I currently and have always been using Lee Kum Kee's Tobanjan, the same product is also available in Amazon US.
Curry powder is a mixed spice used in curry-flavored dishes. In India, people make their own homemade blends of various spices, but in Japan, ready-made mixed spices are used.
Shichimi (seven spice mix) is a uniquely Japanese mixture of spices, mainly chili peppers. It is excellent for use in all kinds of dishes, including sprinkling over udon and soba noodles.
Light soy sauce (Usukuchi Shoyu)
Unlike the essential dark soy sauce, I don't use light soy sauce as often. Light soy sauce is a lightly colored, mildly aromatic and strongly salted soy sauce originating from the Kansai region. It is suited for dishes that take full advantage of the color and flavor of the ingredients, and can be used to create an elegant taste.
Although word "light" might sound like it is low in salt, it is actually it's the opposite. So be careful not to use it in the same way as dark soy sauce, as it can be extremely salty. It's often used for soup so the color of soup will be lighter, or dishes where you want to maintain a light color such as dashimaki tamago.
I would say the importance of having light soy sauce in your pantry is not that high, however if you're interested, I recommend Kikkoman's usukuchi soy sauce which is available on Amazon US.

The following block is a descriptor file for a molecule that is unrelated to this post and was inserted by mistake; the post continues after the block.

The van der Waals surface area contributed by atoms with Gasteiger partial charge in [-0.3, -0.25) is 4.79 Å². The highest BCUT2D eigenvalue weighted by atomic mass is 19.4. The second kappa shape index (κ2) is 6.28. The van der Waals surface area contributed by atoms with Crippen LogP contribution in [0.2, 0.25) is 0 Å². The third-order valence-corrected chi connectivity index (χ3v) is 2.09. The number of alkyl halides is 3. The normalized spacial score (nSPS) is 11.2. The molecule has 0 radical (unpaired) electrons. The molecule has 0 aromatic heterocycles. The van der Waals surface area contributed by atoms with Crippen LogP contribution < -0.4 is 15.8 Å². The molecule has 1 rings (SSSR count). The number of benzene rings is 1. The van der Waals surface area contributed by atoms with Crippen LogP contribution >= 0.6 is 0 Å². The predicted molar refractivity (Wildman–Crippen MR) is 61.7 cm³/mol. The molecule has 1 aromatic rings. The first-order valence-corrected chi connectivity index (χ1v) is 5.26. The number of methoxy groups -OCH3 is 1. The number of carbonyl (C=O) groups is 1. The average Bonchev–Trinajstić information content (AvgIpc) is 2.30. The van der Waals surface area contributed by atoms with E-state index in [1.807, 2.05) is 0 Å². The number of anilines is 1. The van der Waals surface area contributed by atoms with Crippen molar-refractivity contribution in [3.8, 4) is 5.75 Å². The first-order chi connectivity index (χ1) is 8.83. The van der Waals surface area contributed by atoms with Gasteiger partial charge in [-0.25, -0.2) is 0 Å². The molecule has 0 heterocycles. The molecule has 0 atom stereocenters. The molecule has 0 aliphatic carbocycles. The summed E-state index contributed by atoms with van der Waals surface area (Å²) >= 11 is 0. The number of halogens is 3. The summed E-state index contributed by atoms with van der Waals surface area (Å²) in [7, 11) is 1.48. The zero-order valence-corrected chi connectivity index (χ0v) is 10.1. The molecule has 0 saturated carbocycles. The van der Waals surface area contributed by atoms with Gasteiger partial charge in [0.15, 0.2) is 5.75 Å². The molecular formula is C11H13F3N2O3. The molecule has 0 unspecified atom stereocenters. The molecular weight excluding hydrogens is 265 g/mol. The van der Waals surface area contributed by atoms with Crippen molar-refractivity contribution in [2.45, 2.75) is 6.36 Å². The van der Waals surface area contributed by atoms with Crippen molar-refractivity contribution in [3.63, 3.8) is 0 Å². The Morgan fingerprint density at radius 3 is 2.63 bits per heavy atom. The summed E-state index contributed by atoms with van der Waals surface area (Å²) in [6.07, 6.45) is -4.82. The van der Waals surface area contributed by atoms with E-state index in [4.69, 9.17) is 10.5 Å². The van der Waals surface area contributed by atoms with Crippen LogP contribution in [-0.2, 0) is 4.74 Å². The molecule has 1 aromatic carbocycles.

Ginger is often used in dishes to soften meaty or fishy odours, it also adds a light a fragrant taste that stimulates the appetite. While it's fine to use fresh ginger and grate it into a paste, it's common to find tubes of ready-to-use ginger paste in Japanese homes. While I wouldn't say it's an essential ingredient, it's so convenient and has a long shelf life so I had to recommend it!
I use S&B Oroshi Shoga (grated ginger) which you can buy on Amazon US here.
Garlic is another great flavour to add to your Japanese cooking. Similar to ginger paste, garlic paste is another convenient option for when you don't want to spend time peeling and crushing garlic. It is a staple in Japanese homes and can be found in pretty much every supermarket in Japan.
I use S&B Oroshi Nama Ninniku (grated garlic) which can be bought here on Amazon.
For your convenience, here is a round-up list of all the condiments and seasonings mentioned in this post. You can use it as a reference point or grocery list for building up your Japanese pantry!
- Rice vinegar
- Japanese soy sauce (dark soy sauce / koikuchi shoyu)
- Miso paste (awase miso)
- Kewpie mayonnaise
- Tsuyu sauce
- Chicken buoillon powder
- Sesame oil
- Wasabi paste
- Japanese mustard (karashi)
- Tobanjan (Sichuan chilli paste)
- Japanese curry powder
- Japanese chilli powder (shichimi togarashi)
- Light soy sauce (usukuchi shoyu)
- Ginger paste
- Garlic paste